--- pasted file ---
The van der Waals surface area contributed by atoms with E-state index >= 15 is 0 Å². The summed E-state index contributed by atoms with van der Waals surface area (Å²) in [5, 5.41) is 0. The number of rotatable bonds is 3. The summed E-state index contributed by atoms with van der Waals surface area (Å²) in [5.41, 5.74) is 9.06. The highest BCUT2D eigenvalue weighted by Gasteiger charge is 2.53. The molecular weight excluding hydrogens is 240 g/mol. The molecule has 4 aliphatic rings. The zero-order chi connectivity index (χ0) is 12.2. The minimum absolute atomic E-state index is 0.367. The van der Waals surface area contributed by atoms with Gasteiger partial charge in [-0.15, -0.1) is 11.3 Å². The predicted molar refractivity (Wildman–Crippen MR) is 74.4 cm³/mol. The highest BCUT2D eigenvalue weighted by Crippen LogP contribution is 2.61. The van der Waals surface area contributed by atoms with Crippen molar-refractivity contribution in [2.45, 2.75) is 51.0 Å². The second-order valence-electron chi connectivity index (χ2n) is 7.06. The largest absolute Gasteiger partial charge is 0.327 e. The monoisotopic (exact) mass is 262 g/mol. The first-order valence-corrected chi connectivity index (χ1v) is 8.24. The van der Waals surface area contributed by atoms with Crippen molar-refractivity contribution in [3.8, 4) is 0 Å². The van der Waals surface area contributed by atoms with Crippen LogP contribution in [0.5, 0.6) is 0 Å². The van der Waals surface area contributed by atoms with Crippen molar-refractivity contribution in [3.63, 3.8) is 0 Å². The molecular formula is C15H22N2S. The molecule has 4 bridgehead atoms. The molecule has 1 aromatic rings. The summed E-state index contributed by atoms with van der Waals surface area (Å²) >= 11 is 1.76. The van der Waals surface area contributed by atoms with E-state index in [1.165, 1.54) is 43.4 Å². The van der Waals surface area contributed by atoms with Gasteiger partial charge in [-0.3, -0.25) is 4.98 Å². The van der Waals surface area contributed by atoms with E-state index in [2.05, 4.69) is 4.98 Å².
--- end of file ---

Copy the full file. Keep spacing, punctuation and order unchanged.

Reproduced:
The van der Waals surface area contributed by atoms with E-state index >= 15 is 0 Å². The summed E-state index contributed by atoms with van der Waals surface area (Å²) in [5, 5.41) is 0. The number of rotatable bonds is 3. The summed E-state index contributed by atoms with van der Waals surface area (Å²) in [5.41, 5.74) is 9.06. The highest BCUT2D eigenvalue weighted by Gasteiger charge is 2.53. The molecular weight excluding hydrogens is 240 g/mol. The molecule has 4 aliphatic rings. The zero-order chi connectivity index (χ0) is 12.2. The minimum absolute atomic E-state index is 0.367. The van der Waals surface area contributed by atoms with Gasteiger partial charge in [-0.15, -0.1) is 11.3 Å². The predicted molar refractivity (Wildman–Crippen MR) is 74.4 cm³/mol. The highest BCUT2D eigenvalue weighted by Crippen LogP contribution is 2.61. The van der Waals surface area contributed by atoms with Crippen molar-refractivity contribution in [2.45, 2.75) is 51.0 Å². The second-order valence-electron chi connectivity index (χ2n) is 7.06. The largest absolute Gasteiger partial charge is 0.327 e. The monoisotopic (exact) mass is 262 g/mol. The first-order valence-corrected chi connectivity index (χ1v) is 8.24. The van der Waals surface area contributed by atoms with Crippen molar-refractivity contribution in [3.8, 4) is 0 Å². The van der Waals surface area contributed by atoms with Crippen LogP contribution in [0.5, 0.6) is 0 Å². The van der Waals surface area contributed by atoms with Crippen molar-refractivity contribution in [3.63, 3.8) is 0 Å². The molecular formula is C15H22N2S. The molecule has 4 bridgehead atoms. The molecule has 1 aromatic rings. The summed E-state index contributed by atoms with van der Waals surface area (Å²) >= 11 is 1.76. The van der Waals surface area contributed by atoms with E-state index in [1.165, 1.54) is 43.4 Å². The van der Waals surface area contributed by atoms with Gasteiger partial charge in [-0.3, -0.25) is 4.98 Å². The van der Waals surface area contributed by atoms with E-state index in [2.05, 4.69) is 4.98 Å².